The Blinders’ use of the Disputed Area, as determined above, supra at 8-9, was not adverse, and, even if this court had found otherwise, a right to pass and repass does not automatically imply a right to park. Harrington v. Lamarque, 42 Mass. App. Ct. 371 , 375 (1997). [Note 4] For example, passage on public roads includes a right to pass, but allows for, at most, only temporary stops incident to travel. Opinion of the Justices, 297 Mass. 559 , 562 (1937). Although property owners may park in their driveways, a prescriptive easement for driveway use does not necessarily include the right to park. Kostorizos v. Samia, 9 LCR 117 , 123 (2001), 57 Mass. App. Ct. 1112 (2003). This court finds and rules that in the circumstances of this case, parking on the Disputed Area is not a minor change from passing over it, therefore Paige’s claim for parking falls outside the scope of the Blinders’ use.

Based on the foregoing, the court finds that Plaintiff failed to establish title to the Disputed Area through adverse possession. The court also finds that Plaintiff failed to establish an easement by prescription over the Disputed Area for the parking of vehicles or for any other purpose.

Judgment to issue accordingly.


[Note 1] All registry references are to the Plymouth County Registry of Deeds.

[Note 2] Lillian Blinder was deposed on July 31, 2013, at the age of ninety-nine. She had signed an affidavit documenting her use of the Disputed Area on July 14, 2013. She died prior to the start of trial. Both her deposition and affidavit were entered into the record as trial exhibits, as was her daughter’s deposition.

[Note 3] In her two-count Verified Complaint, Paige claimed adverse possession of the Disputed Area or, alternatively, a prescriptive easement for the use of parking. Paige did not claim a prescriptive easement for the use of passing through and over the Disputed Area to allow her to park in her backyard.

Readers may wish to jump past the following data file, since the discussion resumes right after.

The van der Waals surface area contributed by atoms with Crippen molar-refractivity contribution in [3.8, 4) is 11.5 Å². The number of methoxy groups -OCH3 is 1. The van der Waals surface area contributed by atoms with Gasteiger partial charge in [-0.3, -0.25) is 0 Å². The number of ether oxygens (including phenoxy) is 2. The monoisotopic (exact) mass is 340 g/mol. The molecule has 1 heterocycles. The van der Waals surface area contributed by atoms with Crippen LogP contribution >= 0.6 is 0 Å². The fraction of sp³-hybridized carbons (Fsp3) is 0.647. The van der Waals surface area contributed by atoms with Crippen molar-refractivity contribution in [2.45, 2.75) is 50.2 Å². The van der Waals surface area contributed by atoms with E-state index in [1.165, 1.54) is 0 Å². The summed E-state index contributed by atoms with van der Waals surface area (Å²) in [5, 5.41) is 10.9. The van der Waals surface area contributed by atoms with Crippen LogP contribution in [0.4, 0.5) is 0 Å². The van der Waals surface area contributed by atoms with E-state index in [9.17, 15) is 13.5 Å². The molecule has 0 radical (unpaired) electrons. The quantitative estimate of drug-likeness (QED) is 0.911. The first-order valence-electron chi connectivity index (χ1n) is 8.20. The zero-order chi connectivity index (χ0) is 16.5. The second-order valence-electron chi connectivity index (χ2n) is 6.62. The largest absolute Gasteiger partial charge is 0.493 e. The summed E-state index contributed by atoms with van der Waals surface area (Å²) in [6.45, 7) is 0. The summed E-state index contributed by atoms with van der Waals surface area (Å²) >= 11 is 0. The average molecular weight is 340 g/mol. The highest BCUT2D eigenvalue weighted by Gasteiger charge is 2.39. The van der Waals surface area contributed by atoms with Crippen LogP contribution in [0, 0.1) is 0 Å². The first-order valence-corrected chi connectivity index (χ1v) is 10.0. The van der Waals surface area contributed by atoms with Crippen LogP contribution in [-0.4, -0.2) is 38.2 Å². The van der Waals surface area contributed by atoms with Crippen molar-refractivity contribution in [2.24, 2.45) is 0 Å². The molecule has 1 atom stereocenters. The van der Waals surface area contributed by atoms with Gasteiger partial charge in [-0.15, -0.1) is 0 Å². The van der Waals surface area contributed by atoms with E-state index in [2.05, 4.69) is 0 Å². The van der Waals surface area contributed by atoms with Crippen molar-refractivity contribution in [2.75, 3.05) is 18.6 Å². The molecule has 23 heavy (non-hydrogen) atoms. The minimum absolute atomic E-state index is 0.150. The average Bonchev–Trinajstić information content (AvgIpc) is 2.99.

[Note 4] Paige cites to Harrington in support of the assertion that the right to pass may also imply a right to park: “[Harrington] recognized that ‘while [the court agrees] that a right to pass and repass does not normally imply a right to park . . . the Land Court judge erred in not considering, as a matter of fact, whether the scope of this particular implied easement included, on the circumstances presented, the right to park.” Harrington, 42 Mass. App. Ct. at 375. However, Harrington was decided by the Land Court on summary judgment and the quoted language is referencing an implied easement, and the Appeals Court decision was extremely fact-specific. Facts such as verbal statements made by a representative of the grantor trust to plaintiffs that they could park in the disputed way and the issuance of actual parking permits to plaintiffs weighed heavily in favor of the plaintiffs. Furthermore, the Appeals Court did not expressly rule that plaintiffs indeed had the right to park, but remanded the case for further proceedings and factual considerations by the trial court to determine the scope of plaintiffs’ easement, if any.